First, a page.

That led to creation of the House task force, which completed its work on April 18 in a fit of partisan anger over whether to count 32 unnotarized or unwitnessed absentee ballots.

When the Democrats on the task force decided not to count those votes, the result was 10 days of Republican rage described by House Majority Leader James C. Wright Jr. (D-Tex.) as "synthetic fury."

In two days of debate, Republicans charged that the Democrats had rigged the task force and its rules to ensure a Democratic victory and that the two Democrats on the task force had stopped counting votes once McCloskey was ahead. Republicans said the only solution was a special election.

"The task force simply found enough votes to elect its man McCloskey and then stopped counting," said Rep. Bill Frenzel (R-Minn.). "I believe McIntyre was beaten . . . by subjective judgments of McCloskey's Democratic cronies."

Democrats argued that the recount, conducted by the nonpartisan General Accounting Office, was fair. If McIntyre had emerged with a four-vote victory the Republicans would have demanded his seating, they said. In addition they said it would be wrong to deny McCloskey his victory in order to cool Republican tempers.

"The decisions were justified, they were supported and Mr. McCloskey ought to be seated," said the task force's chairman, Rep. Leon E. Panetta (D-Calif.), as the sole Republican member of the task force, Rep. William M. Thomas (R-Calif.), began shouting angrily at him across the chamber.

McCloskey said, "I won. I can look anybody in the eye and show I won."

Tempers flared several times during the debate, and the language used all week was usually harsh and personal. Democrats were called "slime," "thugs," and "corrupt." Republicans warned of "anarchy" and "poisoned" relations and called the House "a rotting carcass" of democracy.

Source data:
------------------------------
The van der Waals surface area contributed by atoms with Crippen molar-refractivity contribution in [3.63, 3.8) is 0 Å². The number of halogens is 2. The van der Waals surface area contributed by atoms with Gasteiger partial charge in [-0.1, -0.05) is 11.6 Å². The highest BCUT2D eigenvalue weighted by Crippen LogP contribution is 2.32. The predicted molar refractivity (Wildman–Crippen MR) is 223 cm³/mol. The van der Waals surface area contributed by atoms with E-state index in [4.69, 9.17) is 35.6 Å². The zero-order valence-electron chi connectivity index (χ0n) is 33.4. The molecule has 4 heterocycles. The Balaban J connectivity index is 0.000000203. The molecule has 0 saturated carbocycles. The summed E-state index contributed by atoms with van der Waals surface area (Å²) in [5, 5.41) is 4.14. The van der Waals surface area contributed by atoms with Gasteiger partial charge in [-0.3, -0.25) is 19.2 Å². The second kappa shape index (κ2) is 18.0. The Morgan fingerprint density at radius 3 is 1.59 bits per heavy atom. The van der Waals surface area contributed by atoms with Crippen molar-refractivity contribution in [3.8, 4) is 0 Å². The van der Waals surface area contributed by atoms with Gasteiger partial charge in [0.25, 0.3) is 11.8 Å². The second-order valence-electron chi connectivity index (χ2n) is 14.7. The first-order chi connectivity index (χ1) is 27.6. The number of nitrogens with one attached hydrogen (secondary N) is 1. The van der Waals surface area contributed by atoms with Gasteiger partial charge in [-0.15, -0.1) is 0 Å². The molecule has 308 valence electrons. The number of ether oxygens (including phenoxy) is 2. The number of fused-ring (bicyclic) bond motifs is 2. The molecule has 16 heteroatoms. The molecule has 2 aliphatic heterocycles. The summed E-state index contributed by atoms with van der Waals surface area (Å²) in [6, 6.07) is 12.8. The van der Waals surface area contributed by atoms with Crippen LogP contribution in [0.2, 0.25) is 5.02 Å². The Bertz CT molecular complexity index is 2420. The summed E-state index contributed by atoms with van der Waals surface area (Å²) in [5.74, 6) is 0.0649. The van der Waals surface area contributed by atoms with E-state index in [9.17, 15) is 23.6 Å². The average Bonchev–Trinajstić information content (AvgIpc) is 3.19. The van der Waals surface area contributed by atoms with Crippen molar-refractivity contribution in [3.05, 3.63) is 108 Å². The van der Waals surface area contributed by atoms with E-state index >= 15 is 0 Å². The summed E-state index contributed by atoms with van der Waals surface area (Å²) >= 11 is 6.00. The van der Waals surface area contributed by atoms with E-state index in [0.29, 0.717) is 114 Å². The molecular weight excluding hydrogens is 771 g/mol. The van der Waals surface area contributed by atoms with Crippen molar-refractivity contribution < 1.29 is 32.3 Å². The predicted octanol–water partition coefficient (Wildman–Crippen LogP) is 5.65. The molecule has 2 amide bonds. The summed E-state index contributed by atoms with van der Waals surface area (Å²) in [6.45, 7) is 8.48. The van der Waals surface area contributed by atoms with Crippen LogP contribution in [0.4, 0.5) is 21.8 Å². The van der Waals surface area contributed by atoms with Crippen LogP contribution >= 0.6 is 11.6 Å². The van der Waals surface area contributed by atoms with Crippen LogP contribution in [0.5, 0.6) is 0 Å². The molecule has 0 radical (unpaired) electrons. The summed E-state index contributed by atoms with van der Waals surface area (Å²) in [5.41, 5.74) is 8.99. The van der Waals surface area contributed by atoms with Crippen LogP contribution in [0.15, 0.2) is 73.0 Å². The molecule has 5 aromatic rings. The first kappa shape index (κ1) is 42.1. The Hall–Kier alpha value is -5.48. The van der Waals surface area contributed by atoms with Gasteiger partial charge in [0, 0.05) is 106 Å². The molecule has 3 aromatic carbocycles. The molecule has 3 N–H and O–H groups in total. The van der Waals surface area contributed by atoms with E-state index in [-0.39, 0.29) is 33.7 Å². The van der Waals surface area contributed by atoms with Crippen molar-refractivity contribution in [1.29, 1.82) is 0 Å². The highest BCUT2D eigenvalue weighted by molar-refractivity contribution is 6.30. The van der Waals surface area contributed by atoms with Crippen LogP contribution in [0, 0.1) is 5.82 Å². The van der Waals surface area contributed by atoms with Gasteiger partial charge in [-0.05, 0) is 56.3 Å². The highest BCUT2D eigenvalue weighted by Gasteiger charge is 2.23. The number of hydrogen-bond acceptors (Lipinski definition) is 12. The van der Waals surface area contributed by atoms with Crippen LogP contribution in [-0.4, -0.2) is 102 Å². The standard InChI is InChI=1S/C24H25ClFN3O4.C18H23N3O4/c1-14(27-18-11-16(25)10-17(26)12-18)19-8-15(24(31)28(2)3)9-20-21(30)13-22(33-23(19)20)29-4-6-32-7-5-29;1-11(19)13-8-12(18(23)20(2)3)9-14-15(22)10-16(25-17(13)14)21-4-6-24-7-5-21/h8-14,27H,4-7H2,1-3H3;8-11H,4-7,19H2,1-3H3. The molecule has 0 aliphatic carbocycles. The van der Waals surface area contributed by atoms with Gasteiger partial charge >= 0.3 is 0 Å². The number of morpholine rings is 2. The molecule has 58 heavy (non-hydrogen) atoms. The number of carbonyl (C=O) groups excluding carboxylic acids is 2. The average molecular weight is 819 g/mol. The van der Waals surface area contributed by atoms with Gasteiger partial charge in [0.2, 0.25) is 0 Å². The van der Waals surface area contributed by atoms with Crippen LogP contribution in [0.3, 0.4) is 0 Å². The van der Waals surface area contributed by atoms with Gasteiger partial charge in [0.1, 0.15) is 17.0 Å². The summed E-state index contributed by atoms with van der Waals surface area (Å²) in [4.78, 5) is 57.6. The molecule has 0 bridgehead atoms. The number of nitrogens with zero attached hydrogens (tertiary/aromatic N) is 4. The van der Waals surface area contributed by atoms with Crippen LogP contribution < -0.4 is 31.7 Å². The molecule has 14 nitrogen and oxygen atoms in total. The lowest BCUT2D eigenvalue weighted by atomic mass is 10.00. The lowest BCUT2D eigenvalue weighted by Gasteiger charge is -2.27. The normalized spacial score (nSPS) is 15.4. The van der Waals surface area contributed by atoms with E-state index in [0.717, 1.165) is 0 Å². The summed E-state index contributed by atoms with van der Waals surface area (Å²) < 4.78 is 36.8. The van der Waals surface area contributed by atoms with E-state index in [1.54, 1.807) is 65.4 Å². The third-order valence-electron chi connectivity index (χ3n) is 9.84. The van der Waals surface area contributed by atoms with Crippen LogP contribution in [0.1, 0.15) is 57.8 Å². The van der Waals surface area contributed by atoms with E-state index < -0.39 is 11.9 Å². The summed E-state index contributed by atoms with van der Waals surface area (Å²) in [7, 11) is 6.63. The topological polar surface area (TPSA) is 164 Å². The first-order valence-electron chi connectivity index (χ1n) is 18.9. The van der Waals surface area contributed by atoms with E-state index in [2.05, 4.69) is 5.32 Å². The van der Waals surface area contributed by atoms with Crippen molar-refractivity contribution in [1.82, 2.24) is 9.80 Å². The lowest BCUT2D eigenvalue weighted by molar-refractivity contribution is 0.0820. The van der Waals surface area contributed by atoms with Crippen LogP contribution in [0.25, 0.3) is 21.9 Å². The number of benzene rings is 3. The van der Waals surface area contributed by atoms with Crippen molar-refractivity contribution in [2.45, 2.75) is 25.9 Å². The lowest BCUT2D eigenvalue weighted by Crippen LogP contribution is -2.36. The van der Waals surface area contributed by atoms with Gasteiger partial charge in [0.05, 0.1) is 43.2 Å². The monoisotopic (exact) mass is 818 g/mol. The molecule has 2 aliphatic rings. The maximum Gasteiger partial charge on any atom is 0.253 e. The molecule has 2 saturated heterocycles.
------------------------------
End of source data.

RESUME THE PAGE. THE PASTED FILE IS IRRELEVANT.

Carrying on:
Democrats were particularly offended at charges made on the floor that O'Neill "stole" the election and that Panetta, who has a reputation for fairness and independence, had rigged the outcome.

The aftermath of yesterday's vote is expected to be felt both on the House floor and in the 1986 elections. Republicans hope to come up with a strategy for continued disruption of the House, but no one in the leadership yesterday would predict what form it would take.

Michel said Reagan's legislative agenda will be "uppermost" in the minds of the leadership, but some younger, more aggressive members have been arguing for more confrontation.

"The nature of guerrilla warfare . . . is you do it when it's to your advantage and don't do it when it's not to your advantage." said Rep. Newt Gingrich (R-Ga.).

Democrats have predicted that most House Republicans will forget the episode quickly and move on to such pressing issues as the budget.

But Republicans said today Democrats were foolish to assume that. "I don't think the Democrats should rest on the idea that it ends today," said Rep. Olympia Snowe (R-Maine). "If anything, it's just beginning."

Republicans said yesterday they hope to make the Indiana contest a major issue in selected Democratic districts in the 1986 elections. The Republicans have prepared ads to run against Democrats they consider vulnerable.

But many Republicans, along with most Democrats, acknowledge that the issue has little appeal outside the House chamber and southwest Indiana